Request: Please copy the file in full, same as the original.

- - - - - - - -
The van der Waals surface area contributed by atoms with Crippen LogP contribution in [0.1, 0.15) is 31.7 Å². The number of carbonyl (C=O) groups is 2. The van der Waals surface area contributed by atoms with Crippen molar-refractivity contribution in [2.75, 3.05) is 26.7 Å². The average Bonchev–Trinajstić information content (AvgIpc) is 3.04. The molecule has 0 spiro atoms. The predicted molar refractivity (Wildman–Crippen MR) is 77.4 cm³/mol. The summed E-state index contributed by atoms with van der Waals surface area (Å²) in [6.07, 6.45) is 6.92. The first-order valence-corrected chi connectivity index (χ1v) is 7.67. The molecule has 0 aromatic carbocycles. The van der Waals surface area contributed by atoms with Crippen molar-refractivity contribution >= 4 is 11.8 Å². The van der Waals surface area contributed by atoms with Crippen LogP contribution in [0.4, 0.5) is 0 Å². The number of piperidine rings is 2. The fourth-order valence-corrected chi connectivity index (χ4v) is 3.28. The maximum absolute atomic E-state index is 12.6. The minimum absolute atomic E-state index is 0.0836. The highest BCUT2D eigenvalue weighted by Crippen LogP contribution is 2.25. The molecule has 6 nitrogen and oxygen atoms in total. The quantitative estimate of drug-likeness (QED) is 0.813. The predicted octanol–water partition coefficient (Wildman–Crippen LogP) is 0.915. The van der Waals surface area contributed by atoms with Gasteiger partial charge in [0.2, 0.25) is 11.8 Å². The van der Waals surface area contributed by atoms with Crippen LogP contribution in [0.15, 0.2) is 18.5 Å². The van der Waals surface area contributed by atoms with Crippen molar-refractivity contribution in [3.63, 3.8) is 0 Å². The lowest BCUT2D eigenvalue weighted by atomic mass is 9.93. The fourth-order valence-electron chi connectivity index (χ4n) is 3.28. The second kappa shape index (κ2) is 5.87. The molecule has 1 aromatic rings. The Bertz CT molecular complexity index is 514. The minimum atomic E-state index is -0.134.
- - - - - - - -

The van der Waals surface area contributed by atoms with Crippen LogP contribution in [0.1, 0.15) is 31.7 Å². The number of carbonyl (C=O) groups is 2. The van der Waals surface area contributed by atoms with Crippen molar-refractivity contribution in [2.75, 3.05) is 26.7 Å². The average Bonchev–Trinajstić information content (AvgIpc) is 3.04. The molecule has 0 spiro atoms. The predicted molar refractivity (Wildman–Crippen MR) is 77.4 cm³/mol. The summed E-state index contributed by atoms with van der Waals surface area (Å²) in [6.07, 6.45) is 6.92. The first-order valence-corrected chi connectivity index (χ1v) is 7.67. The molecule has 0 aromatic carbocycles. The van der Waals surface area contributed by atoms with Crippen molar-refractivity contribution >= 4 is 11.8 Å². The van der Waals surface area contributed by atoms with Crippen LogP contribution in [0.4, 0.5) is 0 Å². The number of piperidine rings is 2. The fourth-order valence-corrected chi connectivity index (χ4v) is 3.28. The maximum absolute atomic E-state index is 12.6. The minimum absolute atomic E-state index is 0.0836. The highest BCUT2D eigenvalue weighted by Crippen LogP contribution is 2.25. The molecule has 6 nitrogen and oxygen atoms in total. The quantitative estimate of drug-likeness (QED) is 0.813. The predicted octanol–water partition coefficient (Wildman–Crippen LogP) is 0.915. The van der Waals surface area contributed by atoms with Gasteiger partial charge in [0.2, 0.25) is 11.8 Å². The van der Waals surface area contributed by atoms with Crippen LogP contribution in [0.15, 0.2) is 18.5 Å². The van der Waals surface area contributed by atoms with Crippen molar-refractivity contribution in [3.63, 3.8) is 0 Å². The lowest BCUT2D eigenvalue weighted by atomic mass is 9.93. The fourth-order valence-electron chi connectivity index (χ4n) is 3.28. The second kappa shape index (κ2) is 5.87. The molecule has 1 aromatic rings. The Bertz CT molecular complexity index is 514. The minimum atomic E-state index is -0.134.